Canadians want action on climate pollution, and most are already doing their part. But Canadians are facing the oncoming low-carbon future without a comprehensive national plan for how we will fairly divide our economy’s limited CO2 pie. The result, predictably, has been failure. The efforts of most Canadians to cut climate pollution are being wiped out by the rapidly increasing climate pollution of a small minority.
The Big Grab
In the absence of rules, Alberta’s oil sands in particular are elbowing aside other Canadians to grab hundreds of millions of tonnes of CO2 away from them. The fact that the oil sands corporations are so far refusing to pay the costs of their Big Grab means that the jobs and incomes of Canadians outside the Alberta oil sands bubble are threatened.
That threat is amplified because the oil sands produce six times fewer jobs and three times less GDP per appropriated tonne of CO2 (tCO2) than the broader Canadian economy does. To make matters even worse, the oil sands have been getting dirtier in recent years.
Instead of ensuring lower-carbon prosperity by maximizing our wealth and jobs per shrinking tCO2, this national carbon- transfer scheme threatens to build our economic future on a crumbling foundation of anaemic productivity-per-tCO2.
The oil sands' unrestricted grabbing of other Canadians’ fair share is pitting one group of Canadians against another, one industry against the others, one province against the rest of Canada.
We are becoming two Canadas: a broad, forward-leaning Canada with a shoe size of 16 tCO2 that is acting to cut climate pollution – and a small, dirty economy Canada with dirty, 68-tonne boots that is stomping out all the progress of the other.
All Canadians need to do their fair share. And all Canadians deserve a decent shot at thriving in the emerging lower-carbon economy. Neither of these things will happen until our government provides a comprehensive national roadmap to low-carbon prosperity for all Canadians.
So we end our “Big Grab” series here, with a look at several existing made-in-Canada strategies that our nation can expand on to come together in a long overdue push to build a prosperous future for all.
Choosing different CO2 targets and rules for each economic sector is the approach taken by the Harper government so far.
A small group of politicians in Stephen Harper's government pick winners and losers in a top-down, command-and-control approach to deciding how they think the economy can best meet our climate pollution targets. The idea is that each sector of the economy will eventually be assigned a different set of targets and a different set of rules to play by.
This strategy seems an odd choice for a conservative, free market economist like Harper. Even so, while it might not be the most economically efficient or the fairest, if made comprehensive quickly enough, it could meet Canada’s climate pollution targets.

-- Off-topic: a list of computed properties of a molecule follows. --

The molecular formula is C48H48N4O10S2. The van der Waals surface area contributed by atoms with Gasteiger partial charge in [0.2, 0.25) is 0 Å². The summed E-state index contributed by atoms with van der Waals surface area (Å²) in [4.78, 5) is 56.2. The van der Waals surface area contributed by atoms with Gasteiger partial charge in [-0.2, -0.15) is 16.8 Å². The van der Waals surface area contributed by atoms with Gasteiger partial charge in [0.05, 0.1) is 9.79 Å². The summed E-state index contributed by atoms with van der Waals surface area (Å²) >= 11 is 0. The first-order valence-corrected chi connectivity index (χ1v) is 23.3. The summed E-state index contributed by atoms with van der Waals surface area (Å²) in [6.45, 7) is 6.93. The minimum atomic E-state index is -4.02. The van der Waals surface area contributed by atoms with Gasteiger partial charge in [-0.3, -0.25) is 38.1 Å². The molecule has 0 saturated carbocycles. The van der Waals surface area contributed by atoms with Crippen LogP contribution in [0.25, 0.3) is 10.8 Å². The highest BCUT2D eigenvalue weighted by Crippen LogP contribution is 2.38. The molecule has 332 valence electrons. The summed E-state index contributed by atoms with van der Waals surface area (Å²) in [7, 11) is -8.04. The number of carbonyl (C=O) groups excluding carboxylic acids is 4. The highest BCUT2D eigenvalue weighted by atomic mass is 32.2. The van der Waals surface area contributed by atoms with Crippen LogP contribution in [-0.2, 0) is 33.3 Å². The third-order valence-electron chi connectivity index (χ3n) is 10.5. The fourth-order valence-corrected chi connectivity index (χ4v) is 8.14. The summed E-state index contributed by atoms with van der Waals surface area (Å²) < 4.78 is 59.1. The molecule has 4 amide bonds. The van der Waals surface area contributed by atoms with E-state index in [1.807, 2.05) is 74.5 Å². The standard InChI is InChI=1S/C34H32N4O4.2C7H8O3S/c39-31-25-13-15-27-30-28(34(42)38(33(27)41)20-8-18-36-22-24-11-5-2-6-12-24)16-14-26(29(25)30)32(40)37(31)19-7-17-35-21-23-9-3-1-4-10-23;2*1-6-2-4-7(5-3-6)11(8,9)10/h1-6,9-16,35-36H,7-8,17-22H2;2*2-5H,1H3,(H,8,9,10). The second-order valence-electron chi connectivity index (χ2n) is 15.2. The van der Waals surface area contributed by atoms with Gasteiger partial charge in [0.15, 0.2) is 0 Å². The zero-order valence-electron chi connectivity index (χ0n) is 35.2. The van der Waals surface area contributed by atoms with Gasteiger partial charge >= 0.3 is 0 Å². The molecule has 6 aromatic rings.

So far, however, it is under-developed, unfair and failing.
Despite being in power for all of the five years covered by our national CO2 pledge, the Harper government has picked just a few sectors and assigned to them only 13 per cent of the needed national cuts.
To be successful, this strategy will need to be quickly and dramatically expanded.
STEP 1: Expand targets
To meet our national climate pollution target, our government must expand the climate pollution targets in enough sectors to achieve the volume of CO2 cuts needed nationally: a 17 per cut from 2005 levels.
So far, three-quarters of the needed CO2 cuts have not been assigned to any sector. With only nine years left to meet the target, delay is rapidly increasing costs and risks.
STEP 2: Expand to all sectors
To be fair to all Canadians, the Harper government must require that all sectors of the economy do their share. So far, the government has assigned meaningful targets and rules to just a few sectors. They have put the burden on just a few subsets of our economy.
And so far, the Harper government has also refused to set limits or rules for the one sector with the most rapidly growing climate pollution – Alberta’s oil sands. If they continue to give the oil sands sector a free pass to increase CO2 pollution without having to pay for it, then they will have to pick other Canadians to make the extra cuts and pay for them instead.
STEP 3: Expand transparency and pacing
The Harper government says it will pick other sectors later and give them targets and rules. But they have yet to tell the people who will have to cut just who they are or what will be expected of them.